So we are talking about a massive leap in fleet defense here, as well as other area air defense roles, and that is just when talking about the SM-6’s air-launched derivative’s air-to-air potential.

High-Value Asset Attack:

During a U.S. military response to a Chinese intervention against Taiwan and any similar expeditionary scenario, American fighters will be hard-pressed to get within the range of their current air-to-air missile options to successfully engage and destroy PLA aircraft, and especially those that will be critical to such an operation. The vulnerability of American tanker aircraft alone that would be needed to support such a fighter force operating near the strait is a huge Achilles heel we have been pointing out in great detail for many years. So just accessing that fight, piercing China’s anti-access bubble so that tactical airpower can be brought to bear, is a massive hurdle, one that AIM-174B can help overcome.

It isn’t clear what the capability of the AIM-174 — or the SM-6 in general — is when it comes to engaging fighters over very long distances. But lumbering aircraft that enable those fighters are an entirely different story. The AIM-174B would likely best be used to leverage the emerging kill web that utilizes sensors in the air, at sea, on the ground, and in space, to target very high-value, low-density enabling support assets over long distances.

Think airborne early warning and control, maritime patrol, electronic warfare, and surveillance aircraft, as well as tankers.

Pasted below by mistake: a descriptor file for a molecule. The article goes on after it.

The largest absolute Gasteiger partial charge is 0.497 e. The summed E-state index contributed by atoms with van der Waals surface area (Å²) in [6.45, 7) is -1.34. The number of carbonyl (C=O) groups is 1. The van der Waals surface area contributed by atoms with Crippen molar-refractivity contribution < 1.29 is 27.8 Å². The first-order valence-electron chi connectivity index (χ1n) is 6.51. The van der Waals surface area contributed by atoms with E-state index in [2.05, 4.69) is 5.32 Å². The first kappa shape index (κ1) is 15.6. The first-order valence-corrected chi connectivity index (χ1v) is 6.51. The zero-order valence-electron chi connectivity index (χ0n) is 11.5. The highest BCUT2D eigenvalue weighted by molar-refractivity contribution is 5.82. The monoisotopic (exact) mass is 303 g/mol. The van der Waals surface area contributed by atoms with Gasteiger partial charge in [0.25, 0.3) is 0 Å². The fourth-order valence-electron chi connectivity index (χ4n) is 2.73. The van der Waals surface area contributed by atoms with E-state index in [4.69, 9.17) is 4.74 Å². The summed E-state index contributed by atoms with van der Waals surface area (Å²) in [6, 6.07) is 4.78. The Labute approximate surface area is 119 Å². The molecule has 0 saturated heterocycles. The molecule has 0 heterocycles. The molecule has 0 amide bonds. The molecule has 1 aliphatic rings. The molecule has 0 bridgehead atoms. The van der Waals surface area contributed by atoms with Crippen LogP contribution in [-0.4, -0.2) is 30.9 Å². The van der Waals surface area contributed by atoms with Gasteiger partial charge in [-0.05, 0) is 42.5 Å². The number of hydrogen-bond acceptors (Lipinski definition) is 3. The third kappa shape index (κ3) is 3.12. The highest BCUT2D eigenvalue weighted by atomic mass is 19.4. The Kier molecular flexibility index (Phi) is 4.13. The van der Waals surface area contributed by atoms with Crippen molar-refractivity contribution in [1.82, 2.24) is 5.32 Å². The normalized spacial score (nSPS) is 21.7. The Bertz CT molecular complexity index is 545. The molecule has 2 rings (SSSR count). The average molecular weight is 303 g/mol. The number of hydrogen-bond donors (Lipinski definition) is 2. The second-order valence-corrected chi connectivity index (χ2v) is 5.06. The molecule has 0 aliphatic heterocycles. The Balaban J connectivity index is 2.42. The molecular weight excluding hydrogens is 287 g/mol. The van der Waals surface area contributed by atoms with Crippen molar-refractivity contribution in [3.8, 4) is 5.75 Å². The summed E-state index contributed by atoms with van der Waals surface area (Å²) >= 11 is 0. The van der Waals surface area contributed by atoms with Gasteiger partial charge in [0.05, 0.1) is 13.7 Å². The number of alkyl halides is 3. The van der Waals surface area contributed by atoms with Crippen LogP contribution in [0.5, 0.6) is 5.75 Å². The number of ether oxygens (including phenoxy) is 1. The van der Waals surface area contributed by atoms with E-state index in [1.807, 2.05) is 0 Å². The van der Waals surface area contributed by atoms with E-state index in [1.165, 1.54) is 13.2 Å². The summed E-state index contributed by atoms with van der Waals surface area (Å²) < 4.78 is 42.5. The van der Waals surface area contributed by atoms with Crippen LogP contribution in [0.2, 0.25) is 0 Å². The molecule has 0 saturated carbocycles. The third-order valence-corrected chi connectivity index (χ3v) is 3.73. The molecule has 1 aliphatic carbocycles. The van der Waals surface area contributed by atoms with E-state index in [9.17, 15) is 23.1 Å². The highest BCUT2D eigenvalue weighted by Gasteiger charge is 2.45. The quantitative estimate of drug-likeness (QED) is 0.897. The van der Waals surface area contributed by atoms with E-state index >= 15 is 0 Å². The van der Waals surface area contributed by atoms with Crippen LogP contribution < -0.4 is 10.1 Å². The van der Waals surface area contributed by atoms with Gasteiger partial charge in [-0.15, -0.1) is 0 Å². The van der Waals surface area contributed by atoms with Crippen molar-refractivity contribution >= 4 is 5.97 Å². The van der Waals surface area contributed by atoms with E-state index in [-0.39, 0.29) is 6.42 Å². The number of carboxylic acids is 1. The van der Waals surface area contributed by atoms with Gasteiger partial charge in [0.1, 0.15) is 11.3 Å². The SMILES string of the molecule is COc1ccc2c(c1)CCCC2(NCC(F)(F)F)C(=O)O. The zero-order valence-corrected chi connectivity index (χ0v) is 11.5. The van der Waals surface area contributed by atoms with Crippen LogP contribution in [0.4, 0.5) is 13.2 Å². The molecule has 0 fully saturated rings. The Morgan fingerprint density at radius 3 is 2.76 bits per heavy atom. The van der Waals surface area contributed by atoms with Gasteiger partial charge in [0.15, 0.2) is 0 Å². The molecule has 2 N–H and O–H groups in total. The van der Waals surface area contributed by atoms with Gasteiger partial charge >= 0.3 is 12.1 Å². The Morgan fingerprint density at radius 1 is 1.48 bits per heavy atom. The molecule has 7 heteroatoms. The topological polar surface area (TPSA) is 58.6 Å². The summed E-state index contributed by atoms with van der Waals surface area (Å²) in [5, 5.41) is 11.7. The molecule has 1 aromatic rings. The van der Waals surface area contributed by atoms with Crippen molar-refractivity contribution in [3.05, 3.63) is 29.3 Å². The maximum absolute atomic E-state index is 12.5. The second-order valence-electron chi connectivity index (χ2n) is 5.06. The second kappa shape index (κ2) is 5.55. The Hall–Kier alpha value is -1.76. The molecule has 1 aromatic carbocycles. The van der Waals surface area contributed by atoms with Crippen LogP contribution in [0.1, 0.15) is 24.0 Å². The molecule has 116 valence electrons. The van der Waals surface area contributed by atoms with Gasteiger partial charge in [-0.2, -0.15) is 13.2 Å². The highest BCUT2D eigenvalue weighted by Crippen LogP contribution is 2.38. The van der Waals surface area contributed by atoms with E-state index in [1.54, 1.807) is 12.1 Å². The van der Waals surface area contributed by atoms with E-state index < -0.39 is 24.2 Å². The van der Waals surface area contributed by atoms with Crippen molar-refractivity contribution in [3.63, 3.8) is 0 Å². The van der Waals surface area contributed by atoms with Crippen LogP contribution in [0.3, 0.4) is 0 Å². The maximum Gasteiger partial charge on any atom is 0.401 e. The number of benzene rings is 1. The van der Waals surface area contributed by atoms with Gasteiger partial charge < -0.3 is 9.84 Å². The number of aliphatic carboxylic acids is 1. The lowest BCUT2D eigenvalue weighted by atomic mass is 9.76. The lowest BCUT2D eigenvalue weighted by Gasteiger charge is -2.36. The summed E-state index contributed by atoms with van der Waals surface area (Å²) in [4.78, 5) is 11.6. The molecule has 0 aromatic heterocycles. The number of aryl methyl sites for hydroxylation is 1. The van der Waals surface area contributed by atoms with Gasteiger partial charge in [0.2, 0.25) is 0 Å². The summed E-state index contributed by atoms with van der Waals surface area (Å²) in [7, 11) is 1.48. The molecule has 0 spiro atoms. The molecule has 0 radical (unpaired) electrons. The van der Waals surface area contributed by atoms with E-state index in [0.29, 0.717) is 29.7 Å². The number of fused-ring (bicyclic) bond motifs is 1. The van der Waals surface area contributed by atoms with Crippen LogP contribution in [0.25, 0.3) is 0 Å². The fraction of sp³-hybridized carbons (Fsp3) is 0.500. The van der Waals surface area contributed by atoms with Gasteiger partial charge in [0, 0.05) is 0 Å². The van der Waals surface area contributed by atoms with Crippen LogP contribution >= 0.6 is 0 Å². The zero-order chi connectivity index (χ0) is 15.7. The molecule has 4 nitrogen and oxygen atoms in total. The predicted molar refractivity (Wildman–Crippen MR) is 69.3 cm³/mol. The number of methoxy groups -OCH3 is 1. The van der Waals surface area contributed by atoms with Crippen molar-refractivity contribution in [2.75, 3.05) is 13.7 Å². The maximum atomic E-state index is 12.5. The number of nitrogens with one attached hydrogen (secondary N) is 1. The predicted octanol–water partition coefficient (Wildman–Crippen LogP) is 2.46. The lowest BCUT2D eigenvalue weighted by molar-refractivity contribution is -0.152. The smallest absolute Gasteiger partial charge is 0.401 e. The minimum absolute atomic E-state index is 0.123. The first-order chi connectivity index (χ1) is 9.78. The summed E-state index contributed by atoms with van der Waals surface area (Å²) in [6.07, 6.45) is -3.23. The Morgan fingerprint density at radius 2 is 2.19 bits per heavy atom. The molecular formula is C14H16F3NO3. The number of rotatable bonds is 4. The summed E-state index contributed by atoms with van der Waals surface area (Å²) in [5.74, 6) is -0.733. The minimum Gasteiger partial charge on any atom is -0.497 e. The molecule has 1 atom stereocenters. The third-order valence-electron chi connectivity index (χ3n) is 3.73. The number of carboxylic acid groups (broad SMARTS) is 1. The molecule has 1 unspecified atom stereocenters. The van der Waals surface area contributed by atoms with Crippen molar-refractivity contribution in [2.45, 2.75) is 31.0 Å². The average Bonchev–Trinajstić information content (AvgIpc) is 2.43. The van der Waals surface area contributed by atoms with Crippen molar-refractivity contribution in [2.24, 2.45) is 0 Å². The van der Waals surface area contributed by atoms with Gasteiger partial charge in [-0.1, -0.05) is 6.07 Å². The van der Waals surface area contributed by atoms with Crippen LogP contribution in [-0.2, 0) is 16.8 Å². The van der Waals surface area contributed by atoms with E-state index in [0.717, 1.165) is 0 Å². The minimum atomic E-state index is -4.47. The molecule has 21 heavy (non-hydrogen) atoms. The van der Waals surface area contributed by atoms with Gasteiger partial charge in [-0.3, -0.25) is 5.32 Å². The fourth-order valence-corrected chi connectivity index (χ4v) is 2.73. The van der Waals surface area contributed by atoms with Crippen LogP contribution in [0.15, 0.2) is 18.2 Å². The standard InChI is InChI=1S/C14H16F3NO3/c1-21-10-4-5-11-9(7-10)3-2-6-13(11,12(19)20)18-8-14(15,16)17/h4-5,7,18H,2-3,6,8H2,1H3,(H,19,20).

A Chinese KJ-500 airborne early warning and control aircraft. Taiwan Ministry of National Defense

By using the AIM-174B’s extreme range to go after these large, low-maneuverability, critical assets, even well behind the front lines, China’s anti-access capabilities will begin to degrade, allowing for tactical aircraft, as well as their own support assets, to venture closer to the fight. It will also put their dependent assets, like fighter aircraft and warships, at greater risk of attack. In other words, this stabs the aerial eyes and ears out of the enemy’s force, depleting its situational awareness and eroding its own kill chains while opening up avenues of exploitation for allied forces.

The possibility of modifying the air-launched SM-6 with a dual mode anti-radiation seeker could also help them better target airborne early warning and control aircraft with greater autonomy. These aircraft would be the absolute top targeting priority and they represent a capability set China is investing very heavily in, which you can read all about here. However, such modifications may not be a necessity as future kill webs could provide tracking of these assets, including from space.